The stage lights intensified and speakers vibrated a bit more than anyone expected as Tori hit the loud and high energy notes in the middle of the song. With a cunning little smile, she turned to the camera and uttered a helpless, "Oh well." After banging her last note, the petite one stood up, shaded her eyes from the houselights and beckoned my direction, "Guys, TV guys. You're not going to use all that, are you?" I answered her then and say again today, "No Tori. I didn't use all that."
Tori exited stage left, descended a narrow staircase, and waited in her dressing room for her next entrance. My group was escorted downstairs to a room which we would set up for our interview. After giving the word to her tour manager, Tori entered the readied room wearing a pair of short, denim overalls, a white cotton tee-shirt, a pair of white stockings, and the most impressive pair of green suede pumps this reporter has ever seen -- straight out of Vogue, I tell you!
Tori extended her hand to me as her gruff tour manager introduced us as "the people from Public Television." She sat down, smiling, and with her head tilted slightly to the left, Tim made final adjustments to the camera. In an instant, her attention was mine. Like a good local reporter, I asked her about her experiences growing up in this area before moving on to questions to which I'd always wanted answers -- like "what goes on in your mind when you hear your own music?" And "have you met your own definition of success?" (Hear answers to those questions in a program I'll tell you about at the end of this article).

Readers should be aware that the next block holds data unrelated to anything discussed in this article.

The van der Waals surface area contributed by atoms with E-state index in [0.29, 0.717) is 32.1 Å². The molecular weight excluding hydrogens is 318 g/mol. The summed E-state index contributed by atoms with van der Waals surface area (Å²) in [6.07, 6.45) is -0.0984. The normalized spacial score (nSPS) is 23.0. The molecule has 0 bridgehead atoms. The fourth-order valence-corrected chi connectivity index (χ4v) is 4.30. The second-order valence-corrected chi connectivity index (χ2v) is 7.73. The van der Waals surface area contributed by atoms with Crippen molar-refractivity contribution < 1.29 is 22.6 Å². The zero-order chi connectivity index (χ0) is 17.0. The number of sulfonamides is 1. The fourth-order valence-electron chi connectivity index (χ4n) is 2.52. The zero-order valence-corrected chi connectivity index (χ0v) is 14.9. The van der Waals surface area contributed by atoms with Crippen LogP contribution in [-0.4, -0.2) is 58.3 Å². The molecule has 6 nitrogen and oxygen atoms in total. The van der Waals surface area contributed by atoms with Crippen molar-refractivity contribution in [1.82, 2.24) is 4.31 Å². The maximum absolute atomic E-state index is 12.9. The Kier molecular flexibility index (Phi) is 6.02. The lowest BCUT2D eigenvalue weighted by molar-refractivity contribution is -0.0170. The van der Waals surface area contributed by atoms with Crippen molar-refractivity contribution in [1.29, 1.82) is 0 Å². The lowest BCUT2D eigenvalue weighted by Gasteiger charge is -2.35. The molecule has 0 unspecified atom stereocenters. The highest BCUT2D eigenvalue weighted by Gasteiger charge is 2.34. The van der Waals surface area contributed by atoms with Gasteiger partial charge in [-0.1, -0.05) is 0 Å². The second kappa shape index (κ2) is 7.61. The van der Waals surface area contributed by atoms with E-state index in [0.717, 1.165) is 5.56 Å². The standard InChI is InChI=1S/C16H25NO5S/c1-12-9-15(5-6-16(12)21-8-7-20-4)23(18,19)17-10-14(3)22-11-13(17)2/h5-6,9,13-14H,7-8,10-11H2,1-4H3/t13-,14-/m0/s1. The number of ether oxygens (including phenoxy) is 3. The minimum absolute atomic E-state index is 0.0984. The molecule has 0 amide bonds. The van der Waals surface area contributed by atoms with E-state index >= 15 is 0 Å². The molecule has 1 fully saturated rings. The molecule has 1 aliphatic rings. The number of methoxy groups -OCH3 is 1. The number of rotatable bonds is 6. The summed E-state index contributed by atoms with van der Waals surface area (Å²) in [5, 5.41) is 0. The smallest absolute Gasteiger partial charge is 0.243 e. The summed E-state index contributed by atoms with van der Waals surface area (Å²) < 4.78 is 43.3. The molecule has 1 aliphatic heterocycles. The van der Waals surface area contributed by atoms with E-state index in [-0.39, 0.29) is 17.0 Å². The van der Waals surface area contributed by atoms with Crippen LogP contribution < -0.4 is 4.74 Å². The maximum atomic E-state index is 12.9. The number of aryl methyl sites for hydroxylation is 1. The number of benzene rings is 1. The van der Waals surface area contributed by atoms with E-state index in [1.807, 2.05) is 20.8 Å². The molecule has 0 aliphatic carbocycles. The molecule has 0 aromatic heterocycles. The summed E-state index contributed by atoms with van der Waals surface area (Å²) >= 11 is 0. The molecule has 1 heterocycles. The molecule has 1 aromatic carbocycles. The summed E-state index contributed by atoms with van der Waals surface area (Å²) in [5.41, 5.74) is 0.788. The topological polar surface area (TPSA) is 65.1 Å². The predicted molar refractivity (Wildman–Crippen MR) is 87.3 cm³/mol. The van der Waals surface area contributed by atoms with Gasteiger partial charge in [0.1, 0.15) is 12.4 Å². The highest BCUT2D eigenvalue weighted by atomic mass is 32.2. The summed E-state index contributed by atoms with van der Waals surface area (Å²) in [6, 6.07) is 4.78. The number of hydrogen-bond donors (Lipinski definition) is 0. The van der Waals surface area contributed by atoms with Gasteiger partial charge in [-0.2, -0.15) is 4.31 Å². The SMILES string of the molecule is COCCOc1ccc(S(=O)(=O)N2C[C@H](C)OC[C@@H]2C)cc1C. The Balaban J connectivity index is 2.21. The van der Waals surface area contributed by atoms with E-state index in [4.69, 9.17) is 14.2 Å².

A half hour later, my time with Tori was over -- or so I thought. She thanked me and my crew for wanting to talk to her. (It was at this point that my friend got to touch his diva). Before leaving, she asked me if I was staying for the concert. After telling her that my tickets were for the following evening, she insisted, "Call Atlantic Records tomorrow morning and tell them I want your seats upgraded." The next morning I did call and apparently she was in contact as well because the following evening when I arrived at the box office to pick up my new and improved tickets, Tori had included back stage passes.
My friend joined me that night and was in even more disbelief when I showed him the passes then he had been the night before. The concert was wonderful but the memory of the party after is one that would stay with me until this day. "Hi guys," Tori said. "Thanks so much for yesterday and for being here tonight." Wanting a physical reminder of the evening, I broke a sacred reporters' rule by asking her to autograph my program. (She did so right over the cow). She gave us each a kiss on the cheek and we made our way out. That evening, much like I imagine a 1960's teenage girl would have reacted to having been touched by Ringo Starr, I considered not washing my face that night. (I probably wouldn't have if not to remove the make up I'd applied to go on camera).
On this, the first day of Spring, 1997, I never imagined the interview I conducted almost half a year ago, would still be affecting my life. I must admit. I was extremely flattered to be contacted by Richard Handal and to know that someone out there is watching what we do here at Maryland Public Television. I have included my interview with Tori Amos in "MARYLAND DAY: AN INSIDE MARYLAND SPECIAL." The program airs throughout the state next Tuesday, March 25, at 9:00 p.m. There is new material added to the piece so I hope everyone can tune in and enjoy. Originally I was asked If I could sell the story. Of course, because we're dealing with copyrighted material, I cannot. But now you know when it's airing so set your VCRs. I have so much more material from my interview with Tori that I did not have enough time to include in my original story. I'm looking for a new opportunity to produce a longer version of my day with Tori Amos. So stay tuned... and thanks for watching!